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CONTACT: Senator Bernie Sanders
Former Senator Simpson Unfit for Deficit Panel
Citing the "insulting" remarks by former Sen. Alan K. Simpson, Sanders and DeFazio asked the president to remove Simpson from the National Commission on Fiscal Responsibility and Reform, which is charged with making recommendations on federal budget deficits that could affect Social Security.
"While there are honest differences of opinion as to how best to tackle this growing problem, we should all be in agreement that everyone working in this area - especially someone in as important a position as the co-chair of your National Commission on Fiscal Responsibility and Reform - has a responsibility to be as serious, deliberate, and sober as the challenges we face," they wrote in a letter to the president.
Simpson's remark was included in an e-mail to the director of Older Women's League. "I've made some plenty smart cracks about people on Social Security who milk it to the last degree," the former Wyoming senator wrote to Ashley Carson. "You know 'em too. It's the same with any system in America. We've reached a point now where it's like a milk cow with 310 million tits!"
Sanders and DeFazio called the comments "beyond comprehension" and "demeaning" to the senior citizens, the disabled, widows and orphans who depend on Social Security.
"Despite the many years of distinguished public service former Senator Simpson has dedicated to this country, his recent e-mail indicates that it is no longer appropriate for him to serve on the bi-partisan deficit reduction commission," Sanders and DeFazio wrote. "Therefore, in order for your commission's recommendations to have credibility with Congress, we respectfully urge you to remove Senator Simpson from the commission."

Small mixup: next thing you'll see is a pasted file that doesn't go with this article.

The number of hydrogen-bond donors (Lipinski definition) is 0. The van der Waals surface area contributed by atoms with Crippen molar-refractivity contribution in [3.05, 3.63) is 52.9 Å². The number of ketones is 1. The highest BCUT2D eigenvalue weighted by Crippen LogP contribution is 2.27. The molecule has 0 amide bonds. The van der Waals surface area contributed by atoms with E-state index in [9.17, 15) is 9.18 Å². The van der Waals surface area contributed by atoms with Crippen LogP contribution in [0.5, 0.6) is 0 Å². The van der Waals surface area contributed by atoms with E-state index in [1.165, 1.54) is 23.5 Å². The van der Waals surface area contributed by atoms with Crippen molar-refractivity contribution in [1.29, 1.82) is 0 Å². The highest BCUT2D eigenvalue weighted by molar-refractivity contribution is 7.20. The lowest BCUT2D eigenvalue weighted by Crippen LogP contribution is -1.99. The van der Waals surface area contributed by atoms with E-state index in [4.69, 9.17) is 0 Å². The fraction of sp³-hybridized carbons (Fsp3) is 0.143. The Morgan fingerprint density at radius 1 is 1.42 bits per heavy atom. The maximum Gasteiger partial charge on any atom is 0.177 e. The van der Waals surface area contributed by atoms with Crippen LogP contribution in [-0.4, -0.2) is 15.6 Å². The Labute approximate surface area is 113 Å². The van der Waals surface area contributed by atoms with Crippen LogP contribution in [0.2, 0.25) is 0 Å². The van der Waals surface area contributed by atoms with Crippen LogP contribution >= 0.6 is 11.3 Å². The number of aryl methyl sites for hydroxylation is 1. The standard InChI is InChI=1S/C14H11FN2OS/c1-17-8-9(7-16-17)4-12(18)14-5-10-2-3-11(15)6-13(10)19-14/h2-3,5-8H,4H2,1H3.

Referring to the $13 trillion national debt, Sanders and DeFazio told the president that they look forward to working with him on ways to address "serious long-term fiscal challenges that require thoughtful and difficult solutions." As leading defenders of Social Security in Congress, they underscored that Social Security is strong and stable.
"Let's be clear: Social Security is not going bankrupt, nor has it contributed one dime to the federal deficit. For 75 years, through good times and bad, Social Security has paid out every benefit owed to every eligible Americans and will continue to pay 100 percent of those benefits through 2037, according to the Social Security Board of Trustees, and until 2039, according to the Congressional Budget Office. In fact, the Social Security Trust Fund today has a $2.5 trillion dollar surplus which is projected to grow to more than $4 trillion by the year 2023."
Sanders and DeFazio also noted that Social Security provides the majority of income for two-thirds of the nation's elderly and, for one-third, it provides nearly all their income.
In an Aug. 6 letter to the deficit commission, Sanders and DeFazio urged the panel to reject proposals to raise the Social Security retirement age to 70.